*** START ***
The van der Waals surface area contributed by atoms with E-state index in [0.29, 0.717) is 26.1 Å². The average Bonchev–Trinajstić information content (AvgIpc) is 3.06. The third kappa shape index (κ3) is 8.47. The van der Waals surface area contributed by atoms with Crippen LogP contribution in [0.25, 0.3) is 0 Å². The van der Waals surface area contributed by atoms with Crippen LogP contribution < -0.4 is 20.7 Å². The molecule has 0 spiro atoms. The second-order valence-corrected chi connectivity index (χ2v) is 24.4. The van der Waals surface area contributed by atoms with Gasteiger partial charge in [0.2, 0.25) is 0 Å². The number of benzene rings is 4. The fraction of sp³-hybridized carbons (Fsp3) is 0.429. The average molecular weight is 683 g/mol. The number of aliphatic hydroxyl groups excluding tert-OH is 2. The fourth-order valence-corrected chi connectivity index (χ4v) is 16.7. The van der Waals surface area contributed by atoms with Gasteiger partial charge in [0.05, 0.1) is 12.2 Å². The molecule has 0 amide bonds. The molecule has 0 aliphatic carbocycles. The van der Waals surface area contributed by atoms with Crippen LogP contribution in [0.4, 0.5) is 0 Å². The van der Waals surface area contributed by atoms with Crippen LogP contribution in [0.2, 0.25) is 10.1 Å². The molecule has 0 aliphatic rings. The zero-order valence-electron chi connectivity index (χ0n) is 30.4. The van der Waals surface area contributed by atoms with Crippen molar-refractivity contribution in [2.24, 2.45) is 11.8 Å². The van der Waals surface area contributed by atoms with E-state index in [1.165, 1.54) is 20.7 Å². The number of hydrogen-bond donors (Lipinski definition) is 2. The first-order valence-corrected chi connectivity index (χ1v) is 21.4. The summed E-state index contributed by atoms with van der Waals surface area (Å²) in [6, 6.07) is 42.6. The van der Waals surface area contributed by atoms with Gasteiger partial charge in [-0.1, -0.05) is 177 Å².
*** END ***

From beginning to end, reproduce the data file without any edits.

The van der Waals surface area contributed by atoms with E-state index in [0.29, 0.717) is 26.1 Å². The average Bonchev–Trinajstić information content (AvgIpc) is 3.06. The third kappa shape index (κ3) is 8.47. The van der Waals surface area contributed by atoms with Crippen LogP contribution in [0.25, 0.3) is 0 Å². The van der Waals surface area contributed by atoms with Crippen LogP contribution < -0.4 is 20.7 Å². The molecule has 0 spiro atoms. The second-order valence-corrected chi connectivity index (χ2v) is 24.4. The van der Waals surface area contributed by atoms with Gasteiger partial charge in [0.2, 0.25) is 0 Å². The number of benzene rings is 4. The fraction of sp³-hybridized carbons (Fsp3) is 0.429. The average molecular weight is 683 g/mol. The number of aliphatic hydroxyl groups excluding tert-OH is 2. The fourth-order valence-corrected chi connectivity index (χ4v) is 16.7. The van der Waals surface area contributed by atoms with Gasteiger partial charge in [0.05, 0.1) is 12.2 Å². The molecule has 0 amide bonds. The molecule has 0 aliphatic carbocycles. The van der Waals surface area contributed by atoms with Crippen LogP contribution in [0.4, 0.5) is 0 Å². The van der Waals surface area contributed by atoms with Crippen LogP contribution in [0.2, 0.25) is 10.1 Å². The molecule has 0 aliphatic rings. The zero-order valence-electron chi connectivity index (χ0n) is 30.4. The van der Waals surface area contributed by atoms with Crippen molar-refractivity contribution in [2.24, 2.45) is 11.8 Å². The van der Waals surface area contributed by atoms with E-state index in [1.165, 1.54) is 20.7 Å². The number of hydrogen-bond donors (Lipinski definition) is 2. The first-order valence-corrected chi connectivity index (χ1v) is 21.4. The summed E-state index contributed by atoms with van der Waals surface area (Å²) in [6, 6.07) is 42.6. The van der Waals surface area contributed by atoms with Gasteiger partial charge in [-0.1, -0.05) is 177 Å².